Iran is not an ally and is no longer a lesser actor. They are an adversary of the first order, as is Russia and China. Not enemies, per se, at this time. But we compete with Iraq for strategic interests, and we need to put our interests, and that of our allies, first. The previous administration failed here, miserably. Through executive order an agreement was made that should have been brought to the Senate as a treaty. It wasn’t and it is being undone as we speak, piece by piece. But the damage is done.

Afghanistan. We have no business being there. Our nation has been there for over 17 years, without a clear mandate and with nothing to claim as victory. It has been estimated that over 75% of the Taliban strategic targets were wiped out within the first six months after 9/11. So why have we sacrificed our best over 17 years? We have had a new theater commander there every year, each one coming home to a promotion or praised in retirement, but nothing has been achieved. No real accountability for this stalemate, or better, victory, because no clear picture of what victory looks like has been crafted… at least not one that we are capable and committed to exploring. We have almost 2,000 military deaths due to hostile action, but were you aware that there have also been almost 1,800 hostile deaths of civilian contractors? This is a mission?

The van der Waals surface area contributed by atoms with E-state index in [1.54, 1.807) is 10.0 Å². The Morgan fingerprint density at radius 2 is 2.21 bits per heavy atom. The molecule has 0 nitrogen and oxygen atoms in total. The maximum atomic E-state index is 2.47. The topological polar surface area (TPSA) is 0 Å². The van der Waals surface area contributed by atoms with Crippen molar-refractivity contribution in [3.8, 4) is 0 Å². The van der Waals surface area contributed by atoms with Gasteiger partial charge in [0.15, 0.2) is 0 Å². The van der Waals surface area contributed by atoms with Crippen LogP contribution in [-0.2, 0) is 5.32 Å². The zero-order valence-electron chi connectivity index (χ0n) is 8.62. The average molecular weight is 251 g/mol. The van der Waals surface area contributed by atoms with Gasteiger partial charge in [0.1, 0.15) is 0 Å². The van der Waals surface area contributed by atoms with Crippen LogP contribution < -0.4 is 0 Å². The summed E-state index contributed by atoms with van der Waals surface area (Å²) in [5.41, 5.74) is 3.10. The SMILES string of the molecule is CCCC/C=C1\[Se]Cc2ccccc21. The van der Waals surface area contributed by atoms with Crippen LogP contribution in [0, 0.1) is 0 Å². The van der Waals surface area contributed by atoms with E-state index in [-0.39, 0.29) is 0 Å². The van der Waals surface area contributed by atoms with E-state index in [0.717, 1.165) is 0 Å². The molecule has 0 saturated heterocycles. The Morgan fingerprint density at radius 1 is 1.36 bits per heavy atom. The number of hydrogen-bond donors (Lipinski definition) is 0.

There is one element that the previous administration got right: withdrawal from Afghanistan. But over nearly 8 years it did not have the political courage to articulate it to the American people, and caved under internal pressure. So we are letting a lot of ticked off poppy farmers and pederasts dictate our foreign policy and the lives of our best and brightest. Privates are maimed or die. Generals get well-heeled retirement and book tours. Insane and irresponsible.

American technology is far superior to any and all adversaries, including the potential deployment of nuclear weapons. The world assumes that we would avoid the use of WMD, but the bad and lesser actors have no such desire to show any restraint on their own. Take North Korea. This is truly a lesser actor, incapable even of feeding its own people. But they have developed the atomic weapon, and make a big showing of its incompetence at rocketry. The current administration sees low hanging fruit and an opportunity to forestall a crisis through a handshake and charm. I don’t know where this could lead, but it certainly does not address the real actor in the region: China.

China is fast becoming a world super power, economically and militarily. We kid ourselves if we do not think that communist China does not dictate the actions of its acolyte, North Korea. Watch closely as almost-crises occur with more frequency in the South China Sea. We must find diplomatic and economic solutions, but we must continue to show forward deployed strength, primarily through our US Navy.